As it becomes more difficult for people to find jobs in this area, how will public interest legal needs be met going forward? Where will you find people to advocate for underserved individuals?

There are two parts to that question as well. The reality is that--and this has been true for 5, 10, 20 years--many people who need legal services help are turned away because there aren't enough resources. If you look at housing court or family court, all the studies show that 80 to 85 percent of the low-income litigants are pro se. So even before this economic crisis, there was a huge unmet need. As a result, many groups in the state have been advocating for direct state funding for legal services. We're actively advocating now, even though this is a time when a lot of this funding is being cut.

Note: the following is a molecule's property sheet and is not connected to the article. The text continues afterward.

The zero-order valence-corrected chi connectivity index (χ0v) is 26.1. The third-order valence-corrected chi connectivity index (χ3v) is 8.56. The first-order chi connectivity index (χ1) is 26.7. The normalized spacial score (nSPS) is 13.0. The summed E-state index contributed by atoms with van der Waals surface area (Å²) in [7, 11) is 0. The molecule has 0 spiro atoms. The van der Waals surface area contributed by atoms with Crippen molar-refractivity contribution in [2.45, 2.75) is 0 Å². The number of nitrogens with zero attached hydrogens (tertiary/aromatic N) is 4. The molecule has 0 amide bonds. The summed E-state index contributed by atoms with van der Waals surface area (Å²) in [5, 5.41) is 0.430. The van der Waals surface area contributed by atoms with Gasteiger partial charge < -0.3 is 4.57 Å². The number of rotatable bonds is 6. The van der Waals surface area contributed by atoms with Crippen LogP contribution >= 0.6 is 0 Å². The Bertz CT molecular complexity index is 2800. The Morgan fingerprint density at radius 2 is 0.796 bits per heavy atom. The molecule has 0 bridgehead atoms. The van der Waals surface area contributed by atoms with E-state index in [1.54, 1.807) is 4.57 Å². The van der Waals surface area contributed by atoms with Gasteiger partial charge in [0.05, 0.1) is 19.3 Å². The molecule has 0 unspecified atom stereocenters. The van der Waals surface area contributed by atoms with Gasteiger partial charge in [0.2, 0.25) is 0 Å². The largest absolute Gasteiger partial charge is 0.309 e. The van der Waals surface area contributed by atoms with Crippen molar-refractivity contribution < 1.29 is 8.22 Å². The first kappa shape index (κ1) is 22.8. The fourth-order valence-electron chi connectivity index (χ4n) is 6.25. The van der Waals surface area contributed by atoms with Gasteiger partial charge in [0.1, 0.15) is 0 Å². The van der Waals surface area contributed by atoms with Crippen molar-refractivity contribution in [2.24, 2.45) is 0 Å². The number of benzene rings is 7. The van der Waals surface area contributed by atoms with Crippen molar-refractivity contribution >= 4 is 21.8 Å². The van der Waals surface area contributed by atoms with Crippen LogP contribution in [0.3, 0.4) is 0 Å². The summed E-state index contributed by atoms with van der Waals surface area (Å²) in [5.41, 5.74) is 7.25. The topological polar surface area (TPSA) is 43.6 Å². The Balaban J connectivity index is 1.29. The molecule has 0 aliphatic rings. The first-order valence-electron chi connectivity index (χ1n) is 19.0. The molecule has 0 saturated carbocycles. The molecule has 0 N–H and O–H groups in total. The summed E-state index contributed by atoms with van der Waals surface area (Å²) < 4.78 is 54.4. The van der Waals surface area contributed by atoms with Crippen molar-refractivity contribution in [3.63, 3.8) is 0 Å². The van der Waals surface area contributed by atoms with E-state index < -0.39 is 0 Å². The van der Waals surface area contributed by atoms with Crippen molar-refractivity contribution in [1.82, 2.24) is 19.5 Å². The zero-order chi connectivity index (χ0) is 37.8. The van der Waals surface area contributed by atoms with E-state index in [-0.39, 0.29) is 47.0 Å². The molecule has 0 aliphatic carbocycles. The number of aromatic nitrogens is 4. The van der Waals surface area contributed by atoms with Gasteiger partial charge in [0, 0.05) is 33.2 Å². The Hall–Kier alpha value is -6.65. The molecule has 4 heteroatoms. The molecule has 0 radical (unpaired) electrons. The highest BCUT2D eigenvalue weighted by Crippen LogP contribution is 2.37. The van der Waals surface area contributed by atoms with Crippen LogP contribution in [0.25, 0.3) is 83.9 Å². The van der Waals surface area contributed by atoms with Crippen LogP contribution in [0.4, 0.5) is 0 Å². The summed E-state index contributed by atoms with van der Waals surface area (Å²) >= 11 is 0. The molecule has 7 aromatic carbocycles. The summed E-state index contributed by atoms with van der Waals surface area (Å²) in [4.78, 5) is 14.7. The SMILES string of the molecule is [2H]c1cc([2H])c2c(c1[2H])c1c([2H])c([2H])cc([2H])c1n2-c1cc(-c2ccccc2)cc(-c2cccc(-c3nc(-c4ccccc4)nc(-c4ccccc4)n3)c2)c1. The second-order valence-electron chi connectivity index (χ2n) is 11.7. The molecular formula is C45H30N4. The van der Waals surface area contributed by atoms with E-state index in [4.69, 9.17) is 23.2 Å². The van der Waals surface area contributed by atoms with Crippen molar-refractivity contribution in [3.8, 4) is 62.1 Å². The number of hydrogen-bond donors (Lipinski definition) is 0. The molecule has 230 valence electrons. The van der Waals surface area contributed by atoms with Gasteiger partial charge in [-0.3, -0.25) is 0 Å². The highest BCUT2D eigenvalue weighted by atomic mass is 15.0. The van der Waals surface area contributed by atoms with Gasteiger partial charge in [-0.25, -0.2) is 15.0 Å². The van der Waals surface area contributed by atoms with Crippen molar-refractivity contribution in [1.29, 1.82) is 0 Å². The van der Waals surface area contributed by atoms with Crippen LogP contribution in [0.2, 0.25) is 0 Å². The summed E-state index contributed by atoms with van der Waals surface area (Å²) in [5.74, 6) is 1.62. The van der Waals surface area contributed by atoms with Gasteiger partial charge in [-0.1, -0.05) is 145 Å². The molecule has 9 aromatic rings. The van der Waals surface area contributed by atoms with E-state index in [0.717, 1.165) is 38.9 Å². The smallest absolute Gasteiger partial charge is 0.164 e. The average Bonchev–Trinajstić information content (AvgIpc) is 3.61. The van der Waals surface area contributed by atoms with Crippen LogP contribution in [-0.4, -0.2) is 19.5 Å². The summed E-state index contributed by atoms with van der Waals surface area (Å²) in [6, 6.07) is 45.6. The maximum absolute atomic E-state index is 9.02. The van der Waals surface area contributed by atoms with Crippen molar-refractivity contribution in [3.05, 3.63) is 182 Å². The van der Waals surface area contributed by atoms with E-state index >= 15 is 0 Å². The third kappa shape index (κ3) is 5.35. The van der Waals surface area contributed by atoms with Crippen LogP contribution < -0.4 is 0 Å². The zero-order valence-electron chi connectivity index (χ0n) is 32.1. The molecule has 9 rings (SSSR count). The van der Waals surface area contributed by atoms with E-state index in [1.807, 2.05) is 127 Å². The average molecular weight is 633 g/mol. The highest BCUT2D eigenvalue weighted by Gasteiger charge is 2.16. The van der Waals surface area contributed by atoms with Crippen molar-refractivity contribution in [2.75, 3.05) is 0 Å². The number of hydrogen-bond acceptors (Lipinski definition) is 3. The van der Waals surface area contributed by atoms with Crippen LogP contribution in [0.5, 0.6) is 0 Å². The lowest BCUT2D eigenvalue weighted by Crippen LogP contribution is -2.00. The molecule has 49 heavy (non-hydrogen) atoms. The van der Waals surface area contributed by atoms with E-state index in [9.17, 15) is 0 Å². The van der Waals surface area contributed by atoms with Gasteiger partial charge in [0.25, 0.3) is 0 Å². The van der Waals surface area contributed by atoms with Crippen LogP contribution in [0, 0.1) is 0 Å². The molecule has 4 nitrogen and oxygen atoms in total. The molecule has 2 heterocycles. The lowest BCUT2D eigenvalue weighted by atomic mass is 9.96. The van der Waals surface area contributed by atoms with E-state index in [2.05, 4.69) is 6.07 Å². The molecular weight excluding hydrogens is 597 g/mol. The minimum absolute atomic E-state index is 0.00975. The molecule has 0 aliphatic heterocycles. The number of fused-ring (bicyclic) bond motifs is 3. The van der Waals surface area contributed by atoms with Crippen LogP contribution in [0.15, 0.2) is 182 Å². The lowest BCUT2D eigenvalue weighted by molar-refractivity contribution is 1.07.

Are you hopeful that some of the federal stimulus money will come down the pipeline to legal services organizations?

We're very hopeful. We have in the assembly and the senate many advocates that understand the importance of representation for low-income individuals. And the governor put a placeholder in his amended budget for funding for legal services. We think that many of the players in Albany believe in this and the important role that legal services organizations play in keeping people in their homes. But we will know more in a few weeks.

Bernie Madoff and his investment fund had ties to many charities and foundations, many of which lost much of their money or even had to close shop. Has this affected legal aid organizations and public interest law groups by extension?